Youth Unemployment and China’s Economic Future
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Economics Jul 27, 2023

Youth Unemployment and China’s Economic Future

For decades, China’s growth has followed the pattern of advanced economies, with rising incomes and educational attainment, shrinking family size, and growing female labor-force participation. But across these and other dimensions, the economy now appears to be going backward.

A graduate leaving university with a STEM degree.

Lisa Röper

In May, China reported that youth unemployment (among those aged 16 to 24) had reached a record-breaking 20.8 percent, with the high-paying, high-skilled jobs that university graduates are trained for growing scarcer. Since mid-2021, hundreds of thousands of positions have been eliminated in the tech sector, owing to the COVID-19 pandemic, stringent capital and antitrust regulations, and the government’s broader “tech crackdown.” And, as the rapidly changing policy environment adds to the uncertainty, cutbacks are also coming to other high-skilled sectors like finance.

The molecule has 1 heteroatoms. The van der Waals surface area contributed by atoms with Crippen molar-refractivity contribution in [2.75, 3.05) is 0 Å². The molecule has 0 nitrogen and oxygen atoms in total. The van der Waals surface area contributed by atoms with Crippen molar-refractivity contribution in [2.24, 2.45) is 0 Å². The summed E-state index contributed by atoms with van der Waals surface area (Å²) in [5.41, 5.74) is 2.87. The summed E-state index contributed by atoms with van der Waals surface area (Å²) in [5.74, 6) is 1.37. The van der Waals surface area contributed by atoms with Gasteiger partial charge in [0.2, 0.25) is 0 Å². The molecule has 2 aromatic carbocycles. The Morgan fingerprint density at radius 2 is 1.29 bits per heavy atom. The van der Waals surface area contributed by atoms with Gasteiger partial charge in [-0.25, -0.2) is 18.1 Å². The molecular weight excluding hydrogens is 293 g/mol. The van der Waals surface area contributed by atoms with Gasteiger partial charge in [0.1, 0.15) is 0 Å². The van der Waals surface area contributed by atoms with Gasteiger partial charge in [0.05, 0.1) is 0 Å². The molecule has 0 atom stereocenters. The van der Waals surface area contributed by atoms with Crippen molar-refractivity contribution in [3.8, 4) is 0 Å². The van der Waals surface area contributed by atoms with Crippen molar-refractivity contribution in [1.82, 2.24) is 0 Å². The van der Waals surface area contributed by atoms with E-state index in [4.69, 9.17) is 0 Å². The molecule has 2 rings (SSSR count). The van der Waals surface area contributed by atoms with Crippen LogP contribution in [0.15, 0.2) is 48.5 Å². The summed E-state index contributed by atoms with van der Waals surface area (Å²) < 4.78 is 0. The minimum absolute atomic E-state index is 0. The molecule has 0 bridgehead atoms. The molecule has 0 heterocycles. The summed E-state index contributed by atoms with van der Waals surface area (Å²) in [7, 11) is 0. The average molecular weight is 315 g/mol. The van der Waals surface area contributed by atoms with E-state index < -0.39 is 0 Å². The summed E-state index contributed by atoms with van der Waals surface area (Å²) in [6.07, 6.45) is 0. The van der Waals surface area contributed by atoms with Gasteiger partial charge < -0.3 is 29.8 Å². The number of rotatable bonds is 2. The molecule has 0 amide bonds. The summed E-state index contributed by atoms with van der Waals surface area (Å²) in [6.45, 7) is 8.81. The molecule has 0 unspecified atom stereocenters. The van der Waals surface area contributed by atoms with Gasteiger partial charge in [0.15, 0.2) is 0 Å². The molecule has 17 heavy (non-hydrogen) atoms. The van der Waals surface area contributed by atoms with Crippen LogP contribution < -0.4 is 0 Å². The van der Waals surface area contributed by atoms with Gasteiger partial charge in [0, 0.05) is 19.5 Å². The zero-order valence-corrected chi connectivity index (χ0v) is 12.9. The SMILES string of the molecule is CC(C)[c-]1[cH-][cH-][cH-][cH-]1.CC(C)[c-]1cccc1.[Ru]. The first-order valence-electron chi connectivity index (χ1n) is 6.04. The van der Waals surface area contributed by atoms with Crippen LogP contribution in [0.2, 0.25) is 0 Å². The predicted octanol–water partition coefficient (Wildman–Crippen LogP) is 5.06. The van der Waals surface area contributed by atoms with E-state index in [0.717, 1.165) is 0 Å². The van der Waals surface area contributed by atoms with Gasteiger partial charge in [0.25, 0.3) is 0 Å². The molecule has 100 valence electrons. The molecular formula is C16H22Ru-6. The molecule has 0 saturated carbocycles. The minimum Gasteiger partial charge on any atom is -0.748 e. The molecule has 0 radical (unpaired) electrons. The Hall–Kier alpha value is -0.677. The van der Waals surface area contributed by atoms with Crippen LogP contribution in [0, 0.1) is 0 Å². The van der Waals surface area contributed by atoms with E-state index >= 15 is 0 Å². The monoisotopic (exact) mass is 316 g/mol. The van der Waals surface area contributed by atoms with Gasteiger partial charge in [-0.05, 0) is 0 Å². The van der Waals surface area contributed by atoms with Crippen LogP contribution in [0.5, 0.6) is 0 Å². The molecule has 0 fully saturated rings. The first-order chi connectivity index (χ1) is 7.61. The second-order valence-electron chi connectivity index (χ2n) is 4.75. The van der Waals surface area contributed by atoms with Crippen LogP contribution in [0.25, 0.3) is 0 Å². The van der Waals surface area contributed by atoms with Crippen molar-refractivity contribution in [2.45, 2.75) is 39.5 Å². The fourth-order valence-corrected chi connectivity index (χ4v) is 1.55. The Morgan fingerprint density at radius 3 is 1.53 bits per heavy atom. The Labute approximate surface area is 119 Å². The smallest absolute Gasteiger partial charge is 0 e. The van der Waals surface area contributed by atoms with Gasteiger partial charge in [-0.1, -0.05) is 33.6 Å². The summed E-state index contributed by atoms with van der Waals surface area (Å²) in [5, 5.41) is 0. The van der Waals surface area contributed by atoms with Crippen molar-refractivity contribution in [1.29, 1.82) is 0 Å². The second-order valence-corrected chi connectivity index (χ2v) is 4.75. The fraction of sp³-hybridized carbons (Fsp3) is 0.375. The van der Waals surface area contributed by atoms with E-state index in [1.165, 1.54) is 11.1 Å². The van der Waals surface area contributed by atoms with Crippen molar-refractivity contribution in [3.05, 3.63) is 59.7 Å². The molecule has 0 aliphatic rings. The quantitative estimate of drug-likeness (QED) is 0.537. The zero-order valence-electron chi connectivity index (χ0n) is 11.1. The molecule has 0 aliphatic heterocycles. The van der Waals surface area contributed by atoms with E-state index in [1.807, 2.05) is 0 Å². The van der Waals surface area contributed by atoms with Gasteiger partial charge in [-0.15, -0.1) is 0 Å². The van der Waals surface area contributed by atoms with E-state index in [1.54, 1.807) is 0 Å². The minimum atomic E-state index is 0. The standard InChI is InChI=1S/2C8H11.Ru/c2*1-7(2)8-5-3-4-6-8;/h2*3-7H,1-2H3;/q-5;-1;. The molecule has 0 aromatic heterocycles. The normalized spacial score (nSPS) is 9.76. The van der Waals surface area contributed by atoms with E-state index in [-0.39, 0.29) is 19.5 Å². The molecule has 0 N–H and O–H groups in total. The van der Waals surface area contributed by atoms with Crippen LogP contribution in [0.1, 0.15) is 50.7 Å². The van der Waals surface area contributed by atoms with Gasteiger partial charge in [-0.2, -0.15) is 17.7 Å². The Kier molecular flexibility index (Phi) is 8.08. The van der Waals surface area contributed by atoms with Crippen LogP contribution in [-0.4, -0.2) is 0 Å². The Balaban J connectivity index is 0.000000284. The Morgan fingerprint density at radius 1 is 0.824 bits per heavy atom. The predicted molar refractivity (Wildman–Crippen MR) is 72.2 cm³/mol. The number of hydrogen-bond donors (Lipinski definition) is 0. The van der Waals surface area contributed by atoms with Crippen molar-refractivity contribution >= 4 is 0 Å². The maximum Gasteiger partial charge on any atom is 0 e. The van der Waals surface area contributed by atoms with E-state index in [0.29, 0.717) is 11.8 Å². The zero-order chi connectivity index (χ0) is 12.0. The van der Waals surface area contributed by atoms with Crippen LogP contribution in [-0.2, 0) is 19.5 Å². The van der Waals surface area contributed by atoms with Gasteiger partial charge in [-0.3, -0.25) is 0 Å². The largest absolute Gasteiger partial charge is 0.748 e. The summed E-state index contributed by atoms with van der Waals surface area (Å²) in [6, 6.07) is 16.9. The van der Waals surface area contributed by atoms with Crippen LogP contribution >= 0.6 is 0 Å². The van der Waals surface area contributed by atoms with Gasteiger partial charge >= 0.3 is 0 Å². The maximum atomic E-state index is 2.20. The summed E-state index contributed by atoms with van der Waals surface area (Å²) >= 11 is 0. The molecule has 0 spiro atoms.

In June, the Chinese internet was flooded with despairing photos and messages from new graduates whose only employment prospects lay in low-paying sectors, where there is still some job growth. Chinese students and their parents are finding this new economic reality difficult to accept, given the tremendous sacrifices they made for higher education. The Chinese education system is one of the most competitive in the world, not least because college admission is determined by a single standardized national exam, the gaokao. By the time most graduates from good colleges arrive on the job market, they have committed many years of their youth to intensive study. The pressure to master the core curriculum—math, science, and literature—is so great that even elementary schools have cut back on nonacademic classes such as physical education and music.